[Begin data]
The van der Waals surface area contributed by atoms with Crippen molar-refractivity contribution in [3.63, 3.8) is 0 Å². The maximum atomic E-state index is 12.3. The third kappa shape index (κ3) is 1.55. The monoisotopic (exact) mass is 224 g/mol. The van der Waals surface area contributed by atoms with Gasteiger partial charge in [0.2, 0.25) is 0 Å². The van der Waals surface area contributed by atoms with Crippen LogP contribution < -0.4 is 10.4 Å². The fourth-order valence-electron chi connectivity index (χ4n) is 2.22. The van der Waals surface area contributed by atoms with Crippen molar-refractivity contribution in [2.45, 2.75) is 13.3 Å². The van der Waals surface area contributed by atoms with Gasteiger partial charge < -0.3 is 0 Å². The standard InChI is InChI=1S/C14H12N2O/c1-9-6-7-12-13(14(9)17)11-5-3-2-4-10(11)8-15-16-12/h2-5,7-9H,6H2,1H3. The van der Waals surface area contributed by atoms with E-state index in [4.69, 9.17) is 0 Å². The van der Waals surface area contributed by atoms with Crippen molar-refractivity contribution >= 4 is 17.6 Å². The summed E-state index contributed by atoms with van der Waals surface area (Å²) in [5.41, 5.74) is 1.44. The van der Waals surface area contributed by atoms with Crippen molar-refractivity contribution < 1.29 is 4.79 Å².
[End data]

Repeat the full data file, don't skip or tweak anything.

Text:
The van der Waals surface area contributed by atoms with Crippen molar-refractivity contribution in [3.63, 3.8) is 0 Å². The maximum atomic E-state index is 12.3. The third kappa shape index (κ3) is 1.55. The monoisotopic (exact) mass is 224 g/mol. The van der Waals surface area contributed by atoms with Gasteiger partial charge in [0.2, 0.25) is 0 Å². The van der Waals surface area contributed by atoms with Crippen LogP contribution < -0.4 is 10.4 Å². The fourth-order valence-electron chi connectivity index (χ4n) is 2.22. The van der Waals surface area contributed by atoms with Crippen molar-refractivity contribution in [2.45, 2.75) is 13.3 Å². The van der Waals surface area contributed by atoms with Gasteiger partial charge < -0.3 is 0 Å². The standard InChI is InChI=1S/C14H12N2O/c1-9-6-7-12-13(14(9)17)11-5-3-2-4-10(11)8-15-16-12/h2-5,7-9H,6H2,1H3. The van der Waals surface area contributed by atoms with E-state index in [4.69, 9.17) is 0 Å². The van der Waals surface area contributed by atoms with Crippen molar-refractivity contribution >= 4 is 17.6 Å². The summed E-state index contributed by atoms with van der Waals surface area (Å²) in [5.41, 5.74) is 1.44. The van der Waals surface area contributed by atoms with Crippen molar-refractivity contribution < 1.29 is 4.79 Å².